“I was performing in London in ska/punk bands—with this same eyeliner I've worn since I was 14—when [Winehouse] was a teenager. It's highly likely that she even saw my band play then; it’s a small scene. You just never know,” says the Bay Area musician, who has shared stages with the likes of the Pretenders and the Ramones. “I was doing this, and looked like this, way before I knew she existed.” It’s a brash thing to say, almost shocking. It’s also a lot like something Winehouse would have said. “She was described as a troublemaker in school,” says the exhibition catalog, to no one’s surprise. Here in SF, where we can now view pictures of Winehouse as a teenager, we can imagine her possibly breaking curfew, maybe slipping out of the house, shoes in hand, to go see the Dance Hall Crashers.
On August 13th and 16th, an Amy Winehouse tribute concert takes the stage at the museum, featuring three Bay Area acts: Denike, California-soul group Midtown Social, and flamenca band LoCura. In a surprising twist, the show will not focus on Back to Black, Winehouse's most famous album. Instead, it will explore the exhibit’s theme even further via Amy Winehouse's singles.
“We thought it was important to depict the journey of her musical career, and not dwell on how the media portrayed her at the end,” says Lyz Luke of UnderCover Presents. Rather, the show will aim to uncover the more innocent side of the musician, “as a good Jewish girl from England.” The concept dovetails with the exhibit’s theme of “A Family Portrait,” a big part of which is the family’s history as Jewish immigrants. The exhibit takes into account the religious, cultural, and historical aspects of Winehouse’s life that reflect the experiences of so many Jewish families whose ancestors fled Eastern European pogroms. Were it not for Harris Wienhause’s escape to London in 1891, we likely wouldn’t have ever had Amy Winehouse.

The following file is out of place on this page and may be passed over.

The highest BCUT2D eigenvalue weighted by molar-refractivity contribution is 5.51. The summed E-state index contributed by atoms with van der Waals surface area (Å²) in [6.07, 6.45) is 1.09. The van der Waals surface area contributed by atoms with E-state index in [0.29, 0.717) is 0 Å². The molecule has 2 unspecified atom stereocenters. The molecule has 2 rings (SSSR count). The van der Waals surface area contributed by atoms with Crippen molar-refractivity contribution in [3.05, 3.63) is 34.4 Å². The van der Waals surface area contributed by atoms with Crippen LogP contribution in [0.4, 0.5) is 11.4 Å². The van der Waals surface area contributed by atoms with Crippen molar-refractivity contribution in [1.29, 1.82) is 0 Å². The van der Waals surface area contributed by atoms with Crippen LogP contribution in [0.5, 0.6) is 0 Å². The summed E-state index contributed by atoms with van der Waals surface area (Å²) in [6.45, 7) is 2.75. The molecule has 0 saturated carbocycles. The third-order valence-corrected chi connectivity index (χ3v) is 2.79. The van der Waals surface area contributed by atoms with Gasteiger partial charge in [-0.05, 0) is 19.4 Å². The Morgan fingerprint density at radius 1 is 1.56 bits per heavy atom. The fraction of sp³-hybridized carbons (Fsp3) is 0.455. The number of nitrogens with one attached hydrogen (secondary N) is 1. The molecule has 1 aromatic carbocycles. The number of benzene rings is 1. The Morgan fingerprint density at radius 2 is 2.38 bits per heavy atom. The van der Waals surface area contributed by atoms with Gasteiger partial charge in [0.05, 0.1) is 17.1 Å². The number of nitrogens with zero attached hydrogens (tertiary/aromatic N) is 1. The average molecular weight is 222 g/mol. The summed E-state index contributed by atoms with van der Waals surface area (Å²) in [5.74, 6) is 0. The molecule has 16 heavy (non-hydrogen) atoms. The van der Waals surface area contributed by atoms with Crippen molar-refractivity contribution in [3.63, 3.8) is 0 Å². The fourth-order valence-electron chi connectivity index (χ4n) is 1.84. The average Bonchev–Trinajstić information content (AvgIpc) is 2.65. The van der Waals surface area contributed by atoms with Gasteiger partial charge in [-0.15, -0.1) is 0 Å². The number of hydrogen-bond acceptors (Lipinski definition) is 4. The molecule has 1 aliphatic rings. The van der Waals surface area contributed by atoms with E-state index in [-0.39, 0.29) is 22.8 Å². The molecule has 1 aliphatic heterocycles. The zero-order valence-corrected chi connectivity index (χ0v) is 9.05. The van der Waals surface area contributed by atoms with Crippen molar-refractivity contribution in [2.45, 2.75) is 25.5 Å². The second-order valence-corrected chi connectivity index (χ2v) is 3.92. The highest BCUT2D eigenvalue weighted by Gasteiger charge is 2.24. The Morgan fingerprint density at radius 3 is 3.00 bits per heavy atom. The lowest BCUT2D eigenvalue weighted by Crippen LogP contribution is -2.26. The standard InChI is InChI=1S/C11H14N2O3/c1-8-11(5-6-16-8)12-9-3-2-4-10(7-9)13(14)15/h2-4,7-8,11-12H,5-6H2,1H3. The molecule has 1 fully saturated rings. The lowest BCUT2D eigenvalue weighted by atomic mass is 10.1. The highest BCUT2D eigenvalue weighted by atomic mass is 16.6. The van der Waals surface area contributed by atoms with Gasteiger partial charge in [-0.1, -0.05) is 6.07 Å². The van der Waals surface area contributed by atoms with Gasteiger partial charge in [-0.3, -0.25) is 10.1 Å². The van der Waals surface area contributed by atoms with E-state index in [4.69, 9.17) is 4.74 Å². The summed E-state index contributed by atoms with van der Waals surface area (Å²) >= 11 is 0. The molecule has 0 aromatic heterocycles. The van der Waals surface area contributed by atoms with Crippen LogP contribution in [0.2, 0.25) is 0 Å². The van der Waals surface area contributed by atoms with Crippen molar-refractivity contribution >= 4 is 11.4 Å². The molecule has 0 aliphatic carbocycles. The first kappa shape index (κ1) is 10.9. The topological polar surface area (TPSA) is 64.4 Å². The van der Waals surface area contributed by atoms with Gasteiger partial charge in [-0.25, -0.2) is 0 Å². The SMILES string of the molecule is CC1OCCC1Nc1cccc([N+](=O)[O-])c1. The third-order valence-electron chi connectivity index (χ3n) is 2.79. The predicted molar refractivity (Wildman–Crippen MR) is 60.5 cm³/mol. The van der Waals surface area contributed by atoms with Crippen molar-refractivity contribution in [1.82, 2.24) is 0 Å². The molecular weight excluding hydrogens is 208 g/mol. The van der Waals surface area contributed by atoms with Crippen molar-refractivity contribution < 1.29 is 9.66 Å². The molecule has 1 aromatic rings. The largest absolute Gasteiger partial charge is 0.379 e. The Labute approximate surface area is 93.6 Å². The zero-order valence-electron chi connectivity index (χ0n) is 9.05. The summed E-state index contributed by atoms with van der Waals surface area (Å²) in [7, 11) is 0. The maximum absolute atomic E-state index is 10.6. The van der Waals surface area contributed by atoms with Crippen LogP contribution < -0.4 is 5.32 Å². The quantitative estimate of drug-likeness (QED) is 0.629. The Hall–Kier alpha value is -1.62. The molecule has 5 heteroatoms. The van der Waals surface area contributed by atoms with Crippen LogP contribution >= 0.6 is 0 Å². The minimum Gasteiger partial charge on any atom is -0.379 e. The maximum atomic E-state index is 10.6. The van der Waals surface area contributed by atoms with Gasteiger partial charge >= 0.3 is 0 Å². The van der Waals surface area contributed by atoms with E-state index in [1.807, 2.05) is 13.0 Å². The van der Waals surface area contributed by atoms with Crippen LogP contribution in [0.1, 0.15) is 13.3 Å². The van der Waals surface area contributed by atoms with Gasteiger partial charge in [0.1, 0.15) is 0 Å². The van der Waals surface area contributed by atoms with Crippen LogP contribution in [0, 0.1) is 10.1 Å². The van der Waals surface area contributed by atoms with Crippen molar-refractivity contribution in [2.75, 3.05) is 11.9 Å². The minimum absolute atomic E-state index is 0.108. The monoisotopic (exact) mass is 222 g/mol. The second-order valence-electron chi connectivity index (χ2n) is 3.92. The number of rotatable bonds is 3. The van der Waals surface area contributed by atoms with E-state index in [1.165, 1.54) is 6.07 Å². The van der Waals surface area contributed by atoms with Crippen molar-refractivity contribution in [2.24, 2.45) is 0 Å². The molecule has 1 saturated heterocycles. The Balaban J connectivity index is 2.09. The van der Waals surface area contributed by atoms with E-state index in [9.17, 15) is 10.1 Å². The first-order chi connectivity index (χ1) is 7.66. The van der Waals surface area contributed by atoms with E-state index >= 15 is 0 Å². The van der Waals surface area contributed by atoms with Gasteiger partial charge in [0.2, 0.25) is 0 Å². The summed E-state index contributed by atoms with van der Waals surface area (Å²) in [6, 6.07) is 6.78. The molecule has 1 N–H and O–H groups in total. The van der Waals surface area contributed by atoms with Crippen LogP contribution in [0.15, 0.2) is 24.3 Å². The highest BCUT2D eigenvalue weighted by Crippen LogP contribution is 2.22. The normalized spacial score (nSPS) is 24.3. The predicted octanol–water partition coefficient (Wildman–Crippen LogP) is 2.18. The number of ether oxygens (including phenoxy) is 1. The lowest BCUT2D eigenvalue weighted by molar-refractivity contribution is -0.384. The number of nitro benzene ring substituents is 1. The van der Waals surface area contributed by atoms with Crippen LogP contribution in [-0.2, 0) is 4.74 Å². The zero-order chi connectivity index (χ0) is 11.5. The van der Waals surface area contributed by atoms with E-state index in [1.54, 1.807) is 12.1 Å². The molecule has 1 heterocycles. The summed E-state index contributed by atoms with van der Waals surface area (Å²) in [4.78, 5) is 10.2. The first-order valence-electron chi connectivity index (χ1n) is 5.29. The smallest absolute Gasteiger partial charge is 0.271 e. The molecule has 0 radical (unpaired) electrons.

The story is deeply American, though, notes director Starr, emphasizing that Americans all came from somewhere else, and that although it’s a Jewish-immigrant narrative, it’s also a universal one. “We all want to know where we came from,” she says, “This early history of her family is one that a lot of families will share.” So while the UnderCover concert may not feature folksong from the old country, exactly, it will expand the idea of Winehouse’s musical contribution, complicating her music instead of merely paying homage to its most popular tracks.
(This blue sequined Luella Bartley dress, worn by Winehouse at the Glastonbury music festival in 2008, is on display at the CJM exhibit. Photo via MTV)
In contrast to its gritty historical elements, the exhibition also has plenty of glamour: gowns, such as the sequined blue Luella Bartley dress she wore at Glastonbury in 2008, and heels—very high, very sparkly, and very expensive. The garb brings to mind another very San Francisco art form: drag. SF drag performer Amy Bathhouse is unequivocal on the subject of her character’s inspiration: “I chose to name myself after Ms. Winehouse because of how much I relate to her story,” says the thoughtful, outspoken lip-syncer. Originally from Philadelphia, Bathhouse doesn’t always appear styled as Winehouse, but no matter which wig she wears, “I keep my perception of Amy Winehouse's spirit alive in Amy Bathhouse....She really just was her own person, dancing to a rhythm no one else could hear.”
So the parallels pile up. We have the same record collections. Our hair may be smaller and our eyeliner wings shorter, but feminine rebels of all genders remain outspoken—and complicated—in San Francisco. In “A Family Portrait,” we’ll see our immigrant stories and the way we mix them, the way we’re influenced by them, and the way we refuse to follow their rules sometimes, alongside Winehouse’s own. UnderCover’s Luke puts it best: “The Bay Area is a place where people feel comfortable being themselves, and unabashedly so. I feel like Amy really owned that.”
And more importantly, on a larger scale, Starr reflects that the exhibition does specific work of its own. “I always felt that Amy Winehouse’s very sad final years have overshadowed her achievements in music. In some sense this exhibit sets that right.”
“Amy Winehouse: A Family Portrait” continues through November 1. A number of related events are scheduled, notably noontime Gallery Chats by Don Ed Hardy and Greil Marcus. Two local artists, Jennie Ottinger and Jason Jägel, have contributed original work inspired by the singer’s life, and several other artists also contribute to a concurrent exhibit called “You Know I'm No Good.”
// Contemporary Jewish Museum, 736 Mission St (SoMa), thecjm.org